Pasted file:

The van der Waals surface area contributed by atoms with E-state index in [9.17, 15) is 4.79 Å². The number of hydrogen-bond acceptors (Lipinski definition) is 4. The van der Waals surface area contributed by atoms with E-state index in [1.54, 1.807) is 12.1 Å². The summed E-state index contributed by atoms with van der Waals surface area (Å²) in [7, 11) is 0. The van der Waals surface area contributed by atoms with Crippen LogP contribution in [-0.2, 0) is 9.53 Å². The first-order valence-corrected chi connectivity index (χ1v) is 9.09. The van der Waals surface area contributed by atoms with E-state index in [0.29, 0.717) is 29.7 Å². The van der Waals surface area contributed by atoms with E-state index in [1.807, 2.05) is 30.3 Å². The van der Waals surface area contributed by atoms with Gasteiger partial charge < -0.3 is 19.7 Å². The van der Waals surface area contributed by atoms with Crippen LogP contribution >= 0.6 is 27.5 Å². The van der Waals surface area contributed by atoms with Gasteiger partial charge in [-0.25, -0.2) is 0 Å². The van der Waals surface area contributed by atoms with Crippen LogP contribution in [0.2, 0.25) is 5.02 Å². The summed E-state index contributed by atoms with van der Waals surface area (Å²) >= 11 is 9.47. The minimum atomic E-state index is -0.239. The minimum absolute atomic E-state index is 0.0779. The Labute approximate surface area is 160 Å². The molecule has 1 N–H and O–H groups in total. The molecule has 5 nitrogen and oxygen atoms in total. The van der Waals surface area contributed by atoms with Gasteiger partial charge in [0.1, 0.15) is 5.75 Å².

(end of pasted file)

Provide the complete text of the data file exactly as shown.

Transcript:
The van der Waals surface area contributed by atoms with E-state index in [9.17, 15) is 4.79 Å². The number of hydrogen-bond acceptors (Lipinski definition) is 4. The van der Waals surface area contributed by atoms with E-state index in [1.54, 1.807) is 12.1 Å². The summed E-state index contributed by atoms with van der Waals surface area (Å²) in [7, 11) is 0. The van der Waals surface area contributed by atoms with Crippen LogP contribution in [-0.2, 0) is 9.53 Å². The first-order valence-corrected chi connectivity index (χ1v) is 9.09. The van der Waals surface area contributed by atoms with E-state index in [0.29, 0.717) is 29.7 Å². The van der Waals surface area contributed by atoms with E-state index in [1.807, 2.05) is 30.3 Å². The van der Waals surface area contributed by atoms with Gasteiger partial charge < -0.3 is 19.7 Å². The van der Waals surface area contributed by atoms with Crippen LogP contribution >= 0.6 is 27.5 Å². The van der Waals surface area contributed by atoms with Gasteiger partial charge in [-0.25, -0.2) is 0 Å². The van der Waals surface area contributed by atoms with Crippen LogP contribution in [0.2, 0.25) is 5.02 Å². The summed E-state index contributed by atoms with van der Waals surface area (Å²) >= 11 is 9.47. The minimum atomic E-state index is -0.239. The minimum absolute atomic E-state index is 0.0779. The Labute approximate surface area is 160 Å². The molecule has 1 N–H and O–H groups in total. The molecule has 5 nitrogen and oxygen atoms in total. The van der Waals surface area contributed by atoms with Gasteiger partial charge in [0.1, 0.15) is 5.75 Å².